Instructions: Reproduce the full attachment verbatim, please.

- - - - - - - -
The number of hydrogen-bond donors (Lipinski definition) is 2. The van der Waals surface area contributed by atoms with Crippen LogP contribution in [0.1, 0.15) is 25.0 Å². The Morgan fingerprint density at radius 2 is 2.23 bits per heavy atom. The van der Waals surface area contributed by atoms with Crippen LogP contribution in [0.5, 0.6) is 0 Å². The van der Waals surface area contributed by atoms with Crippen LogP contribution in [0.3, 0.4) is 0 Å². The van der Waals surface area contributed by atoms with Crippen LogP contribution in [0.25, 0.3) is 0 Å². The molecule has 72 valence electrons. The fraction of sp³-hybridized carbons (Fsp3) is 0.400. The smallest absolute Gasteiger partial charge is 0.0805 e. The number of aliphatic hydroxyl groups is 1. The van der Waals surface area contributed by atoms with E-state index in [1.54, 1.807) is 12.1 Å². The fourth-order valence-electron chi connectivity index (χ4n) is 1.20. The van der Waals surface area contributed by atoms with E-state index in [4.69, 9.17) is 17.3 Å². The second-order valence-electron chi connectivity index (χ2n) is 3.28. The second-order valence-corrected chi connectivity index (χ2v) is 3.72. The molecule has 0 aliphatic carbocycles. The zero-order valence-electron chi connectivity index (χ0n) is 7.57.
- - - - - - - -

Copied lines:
The number of hydrogen-bond donors (Lipinski definition) is 2. The van der Waals surface area contributed by atoms with Crippen LogP contribution in [0.1, 0.15) is 25.0 Å². The Morgan fingerprint density at radius 2 is 2.23 bits per heavy atom. The van der Waals surface area contributed by atoms with Crippen LogP contribution in [0.5, 0.6) is 0 Å². The van der Waals surface area contributed by atoms with Crippen LogP contribution in [0.3, 0.4) is 0 Å². The van der Waals surface area contributed by atoms with Crippen LogP contribution in [0.25, 0.3) is 0 Å². The molecule has 72 valence electrons. The fraction of sp³-hybridized carbons (Fsp3) is 0.400. The smallest absolute Gasteiger partial charge is 0.0805 e. The number of aliphatic hydroxyl groups is 1. The van der Waals surface area contributed by atoms with E-state index in [1.54, 1.807) is 12.1 Å². The fourth-order valence-electron chi connectivity index (χ4n) is 1.20. The van der Waals surface area contributed by atoms with E-state index in [4.69, 9.17) is 17.3 Å². The second-order valence-electron chi connectivity index (χ2n) is 3.28. The second-order valence-corrected chi connectivity index (χ2v) is 3.72. The molecule has 0 aliphatic carbocycles. The zero-order valence-electron chi connectivity index (χ0n) is 7.57.